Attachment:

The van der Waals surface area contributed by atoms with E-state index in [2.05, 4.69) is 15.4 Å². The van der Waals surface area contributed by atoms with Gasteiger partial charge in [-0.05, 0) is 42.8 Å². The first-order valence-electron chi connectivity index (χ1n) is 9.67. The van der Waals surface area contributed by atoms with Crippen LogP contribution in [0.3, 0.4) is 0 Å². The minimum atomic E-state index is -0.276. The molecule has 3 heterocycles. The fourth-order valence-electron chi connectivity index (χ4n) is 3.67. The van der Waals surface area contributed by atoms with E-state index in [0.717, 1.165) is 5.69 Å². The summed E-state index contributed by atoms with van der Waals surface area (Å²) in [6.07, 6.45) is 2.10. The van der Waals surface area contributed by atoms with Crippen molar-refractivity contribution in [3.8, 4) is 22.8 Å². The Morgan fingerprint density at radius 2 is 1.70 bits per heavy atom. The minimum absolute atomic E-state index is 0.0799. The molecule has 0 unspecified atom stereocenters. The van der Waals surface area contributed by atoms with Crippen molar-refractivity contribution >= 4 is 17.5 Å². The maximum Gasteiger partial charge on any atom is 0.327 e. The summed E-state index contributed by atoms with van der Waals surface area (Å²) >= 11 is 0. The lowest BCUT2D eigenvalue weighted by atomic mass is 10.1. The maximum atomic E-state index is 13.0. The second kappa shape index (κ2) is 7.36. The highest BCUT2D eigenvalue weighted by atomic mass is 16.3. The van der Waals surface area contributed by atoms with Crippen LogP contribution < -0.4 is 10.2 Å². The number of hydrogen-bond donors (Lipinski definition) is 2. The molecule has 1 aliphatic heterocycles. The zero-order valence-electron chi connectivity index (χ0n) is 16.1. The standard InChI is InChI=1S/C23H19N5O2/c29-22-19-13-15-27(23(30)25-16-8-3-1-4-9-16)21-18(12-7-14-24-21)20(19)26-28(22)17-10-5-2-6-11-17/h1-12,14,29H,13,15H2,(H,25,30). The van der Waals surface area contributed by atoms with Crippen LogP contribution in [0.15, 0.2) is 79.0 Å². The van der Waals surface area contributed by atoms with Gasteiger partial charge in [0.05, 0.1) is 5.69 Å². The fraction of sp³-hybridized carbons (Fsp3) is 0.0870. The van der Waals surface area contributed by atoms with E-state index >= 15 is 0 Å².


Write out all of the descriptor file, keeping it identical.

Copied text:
The van der Waals surface area contributed by atoms with E-state index in [2.05, 4.69) is 15.4 Å². The van der Waals surface area contributed by atoms with Gasteiger partial charge in [-0.05, 0) is 42.8 Å². The first-order valence-electron chi connectivity index (χ1n) is 9.67. The van der Waals surface area contributed by atoms with Crippen LogP contribution in [0.3, 0.4) is 0 Å². The minimum atomic E-state index is -0.276. The molecule has 3 heterocycles. The fourth-order valence-electron chi connectivity index (χ4n) is 3.67. The van der Waals surface area contributed by atoms with E-state index in [0.717, 1.165) is 5.69 Å². The summed E-state index contributed by atoms with van der Waals surface area (Å²) in [6.07, 6.45) is 2.10. The van der Waals surface area contributed by atoms with Crippen molar-refractivity contribution in [3.8, 4) is 22.8 Å². The Morgan fingerprint density at radius 2 is 1.70 bits per heavy atom. The minimum absolute atomic E-state index is 0.0799. The molecule has 0 unspecified atom stereocenters. The van der Waals surface area contributed by atoms with Crippen molar-refractivity contribution >= 4 is 17.5 Å². The maximum Gasteiger partial charge on any atom is 0.327 e. The summed E-state index contributed by atoms with van der Waals surface area (Å²) >= 11 is 0. The lowest BCUT2D eigenvalue weighted by atomic mass is 10.1. The maximum atomic E-state index is 13.0. The second kappa shape index (κ2) is 7.36. The highest BCUT2D eigenvalue weighted by atomic mass is 16.3. The van der Waals surface area contributed by atoms with Crippen LogP contribution < -0.4 is 10.2 Å². The number of hydrogen-bond donors (Lipinski definition) is 2. The molecule has 1 aliphatic heterocycles. The zero-order valence-electron chi connectivity index (χ0n) is 16.1. The standard InChI is InChI=1S/C23H19N5O2/c29-22-19-13-15-27(23(30)25-16-8-3-1-4-9-16)21-18(12-7-14-24-21)20(19)26-28(22)17-10-5-2-6-11-17/h1-12,14,29H,13,15H2,(H,25,30). The van der Waals surface area contributed by atoms with Crippen LogP contribution in [0.15, 0.2) is 79.0 Å². The van der Waals surface area contributed by atoms with Gasteiger partial charge in [0.05, 0.1) is 5.69 Å². The fraction of sp³-hybridized carbons (Fsp3) is 0.0870. The van der Waals surface area contributed by atoms with E-state index >= 15 is 0 Å².